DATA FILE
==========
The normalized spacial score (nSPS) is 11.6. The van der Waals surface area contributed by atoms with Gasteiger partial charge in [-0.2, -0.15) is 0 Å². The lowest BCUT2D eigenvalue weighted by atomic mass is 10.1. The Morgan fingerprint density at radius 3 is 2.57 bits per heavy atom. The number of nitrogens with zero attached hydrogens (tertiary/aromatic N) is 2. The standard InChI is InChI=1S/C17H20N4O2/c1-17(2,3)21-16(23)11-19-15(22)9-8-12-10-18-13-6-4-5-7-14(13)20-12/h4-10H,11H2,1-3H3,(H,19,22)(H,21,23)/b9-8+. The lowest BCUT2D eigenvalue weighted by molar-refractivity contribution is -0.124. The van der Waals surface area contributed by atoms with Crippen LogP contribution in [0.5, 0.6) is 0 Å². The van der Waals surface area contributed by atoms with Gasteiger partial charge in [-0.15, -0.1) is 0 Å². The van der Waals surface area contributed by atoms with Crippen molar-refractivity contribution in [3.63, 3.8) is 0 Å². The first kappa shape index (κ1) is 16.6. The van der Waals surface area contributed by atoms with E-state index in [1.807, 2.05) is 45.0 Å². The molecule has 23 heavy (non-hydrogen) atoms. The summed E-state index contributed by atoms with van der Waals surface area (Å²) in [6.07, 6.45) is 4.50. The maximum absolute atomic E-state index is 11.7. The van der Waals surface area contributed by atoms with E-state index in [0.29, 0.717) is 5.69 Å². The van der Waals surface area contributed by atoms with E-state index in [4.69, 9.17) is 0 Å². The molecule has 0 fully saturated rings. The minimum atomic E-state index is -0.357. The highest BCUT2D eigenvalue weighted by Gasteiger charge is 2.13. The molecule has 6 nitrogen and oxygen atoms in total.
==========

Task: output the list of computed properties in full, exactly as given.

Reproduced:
The normalized spacial score (nSPS) is 11.6. The van der Waals surface area contributed by atoms with Gasteiger partial charge in [-0.2, -0.15) is 0 Å². The lowest BCUT2D eigenvalue weighted by atomic mass is 10.1. The Morgan fingerprint density at radius 3 is 2.57 bits per heavy atom. The number of nitrogens with zero attached hydrogens (tertiary/aromatic N) is 2. The standard InChI is InChI=1S/C17H20N4O2/c1-17(2,3)21-16(23)11-19-15(22)9-8-12-10-18-13-6-4-5-7-14(13)20-12/h4-10H,11H2,1-3H3,(H,19,22)(H,21,23)/b9-8+. The lowest BCUT2D eigenvalue weighted by molar-refractivity contribution is -0.124. The van der Waals surface area contributed by atoms with Crippen LogP contribution in [0.5, 0.6) is 0 Å². The van der Waals surface area contributed by atoms with Gasteiger partial charge in [-0.15, -0.1) is 0 Å². The van der Waals surface area contributed by atoms with Crippen molar-refractivity contribution in [3.63, 3.8) is 0 Å². The first kappa shape index (κ1) is 16.6. The van der Waals surface area contributed by atoms with E-state index in [1.807, 2.05) is 45.0 Å². The molecule has 23 heavy (non-hydrogen) atoms. The summed E-state index contributed by atoms with van der Waals surface area (Å²) in [6.07, 6.45) is 4.50. The maximum absolute atomic E-state index is 11.7. The van der Waals surface area contributed by atoms with E-state index in [0.29, 0.717) is 5.69 Å². The van der Waals surface area contributed by atoms with E-state index in [4.69, 9.17) is 0 Å². The molecule has 0 fully saturated rings. The minimum atomic E-state index is -0.357. The highest BCUT2D eigenvalue weighted by Gasteiger charge is 2.13. The molecule has 6 nitrogen and oxygen atoms in total.